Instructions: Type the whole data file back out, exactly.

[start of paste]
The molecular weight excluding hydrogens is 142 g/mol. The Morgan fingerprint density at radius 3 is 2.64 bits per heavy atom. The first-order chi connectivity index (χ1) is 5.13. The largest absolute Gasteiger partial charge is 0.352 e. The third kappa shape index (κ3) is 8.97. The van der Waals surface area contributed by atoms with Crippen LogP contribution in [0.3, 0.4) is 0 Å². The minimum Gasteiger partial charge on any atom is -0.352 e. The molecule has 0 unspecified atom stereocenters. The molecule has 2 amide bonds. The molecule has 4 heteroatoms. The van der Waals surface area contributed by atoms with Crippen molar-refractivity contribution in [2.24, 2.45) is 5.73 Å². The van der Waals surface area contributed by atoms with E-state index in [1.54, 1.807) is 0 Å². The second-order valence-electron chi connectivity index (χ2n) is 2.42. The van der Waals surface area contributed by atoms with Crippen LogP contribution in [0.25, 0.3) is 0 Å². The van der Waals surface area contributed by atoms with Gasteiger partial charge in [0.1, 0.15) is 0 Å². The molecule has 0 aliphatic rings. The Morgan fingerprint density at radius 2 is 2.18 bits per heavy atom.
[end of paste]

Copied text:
The molecular weight excluding hydrogens is 142 g/mol. The Morgan fingerprint density at radius 3 is 2.64 bits per heavy atom. The first-order chi connectivity index (χ1) is 5.13. The largest absolute Gasteiger partial charge is 0.352 e. The third kappa shape index (κ3) is 8.97. The van der Waals surface area contributed by atoms with Crippen LogP contribution in [0.3, 0.4) is 0 Å². The minimum Gasteiger partial charge on any atom is -0.352 e. The molecule has 0 unspecified atom stereocenters. The molecule has 2 amide bonds. The molecule has 4 heteroatoms. The van der Waals surface area contributed by atoms with Crippen molar-refractivity contribution in [2.24, 2.45) is 5.73 Å². The van der Waals surface area contributed by atoms with E-state index in [1.54, 1.807) is 0 Å². The second-order valence-electron chi connectivity index (χ2n) is 2.42. The van der Waals surface area contributed by atoms with Crippen LogP contribution in [0.25, 0.3) is 0 Å². The van der Waals surface area contributed by atoms with Gasteiger partial charge in [0.1, 0.15) is 0 Å². The molecule has 0 aliphatic rings. The Morgan fingerprint density at radius 2 is 2.18 bits per heavy atom.